However, we feel that the benefits of having independent transport are great enough to outweigh the extra cost and slight uncertainty. We intend to obtain an ex Army Landrover. This will be overhauled through parental contact prior to shipping to Dar er Salam by container freight. This will have the added advantage of enabling us to send all our heavy stores ahead at the same time. The Landrover will be used for most of the travel within Tanzania but for our work in the forest we shall have to use locally-hired porters.
On completion of our part of the research work we shall travel to Moshi by Landrover.
The students involved have been working in pairs on all training exercises. We shall continue to operate in two-man units for living in Africa. Expedition members already possess between them enough small tents to satisfy our requirements. In the forest large nylon tarpaulins will provide shelter during the day.
Food can present problems in Tanzania, the range of foodstuffs available is limited, and specialist mountaineering food is unobtainable. Tinned food is scarce and expensive and in rural areas fresh meat will be bought on the hoof. We will avoid most of these problems by sending out a large part of our food with the Landrover. This will be supplemented by locally obtained food, the logistics of which are being dealt with by John Lovett.
Cooking in Tanzania is generally by wood or charcoal. We will supplement this with gas cylinders which we will send on in the Land Rover.
As with other such expeditions, medical problems can be a major cause for concern. We will take an extensive medical kit and require each student to have a medical and dental check before going. All members of the expedition will have protection against the following diseases:
In addition, boosters for polio and tetanus will be required.
Each member of the expedition will hold the Adult First Aid Certificate and will be well aware of the need for personal hygiene when living in tropical habitats.
The picture of Africa which most of us have in our minds is that of the dry savannah â€“ with herds of wild game moving over dry grassy plains. The enormous public interest in the wildlife of these areas has ensured that they have been given a certain degree of protection. However, there is another Africa, that of the tropical forest. Though we all know it is there, this forest attracts much less public attention than the grassland. There is a general assumption that there is plenty of â€œjungleâ€ in Africa, and there is no particular problem about its future.
In fact, the rainforest is disappearing faster than any other natural environment in the world. This is true in Africa, South America and Asia. Part of this destruction is the result of commercial logging for hardwoods such as teak, mahogany and iroko, and part of it is caused by population pressure and the need to clear land for agriculture. The rain forest is disappearing so quickly that there is a real danger that it will all have gone before we have even had a chance to examine it properly.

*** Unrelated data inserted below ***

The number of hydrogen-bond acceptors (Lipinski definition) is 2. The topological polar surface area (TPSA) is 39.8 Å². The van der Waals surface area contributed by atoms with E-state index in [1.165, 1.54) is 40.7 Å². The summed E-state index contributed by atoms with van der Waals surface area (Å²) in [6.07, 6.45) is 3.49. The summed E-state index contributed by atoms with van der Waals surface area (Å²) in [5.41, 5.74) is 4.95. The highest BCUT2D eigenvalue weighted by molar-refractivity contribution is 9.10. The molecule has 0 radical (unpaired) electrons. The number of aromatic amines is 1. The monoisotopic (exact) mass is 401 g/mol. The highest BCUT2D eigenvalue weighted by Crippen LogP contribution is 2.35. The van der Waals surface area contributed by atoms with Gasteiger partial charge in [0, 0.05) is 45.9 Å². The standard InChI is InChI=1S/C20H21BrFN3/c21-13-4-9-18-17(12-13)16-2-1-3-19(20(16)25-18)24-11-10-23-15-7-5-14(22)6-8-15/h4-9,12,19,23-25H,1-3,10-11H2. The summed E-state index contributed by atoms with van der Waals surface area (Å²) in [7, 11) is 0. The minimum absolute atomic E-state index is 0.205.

Perhaps half of all the species of plant in the world are found in tropical rain forest, and as plants are our largest single source of biologically active chemicals, we are quite certainly allowing a store house of potentially valuable medicines to disappear for ever.
In Tanzania this is particularly critical, as the rain forests there are very different from the more widespread Congo basin forest. Tanzanian forests consist of about a dozen scattered, relatively small-mountain areas, where the rising air produces heavier rain than on the surrounding lowlands. This gives a pattern of â€œislandsâ€ of mountain forest in a sea of savannah. Because of the isolation of these fragments over long periods of time, the animals and plants in them have evolved along separate and distinct lines. For example, in just one of these fragments in the North of Tanzania there are 150 species of woody plant that are found nowhere else in the world. About half the area of this particular fragment has been cleared for agriculture since 1955. The other areas of forest have not been described, and we do not even know just how much is left of them. It is becoming a matter of urgency, both to preserve some of the surviving forest and to find out of what they consist. The National Park system of Tanzania is perhaps the best in the world, but at present it gives protection almost exclusively to the savannah. The Uzungwa region has been suggested as a potential National Park for the preservation of an area of rain forest. Uzungwa is not well known, except for the mammals, one sub-species of which the Uhehe Red Colobus monkey is not found anywhere else in the world. The World Wildlife Fund is sponsoring a two-year investigation into the special features of this forest, its present condition and its suitability as a National Park â€“ The Tanzanian Forest Project. This work is being carried out by a group of botanists led by John Lovett of the Botany Department of Oxford University. John is keen to have the assistance of a group of volunteers such as ours, and has already had meetings with the organisers and with the students at Ruthin School.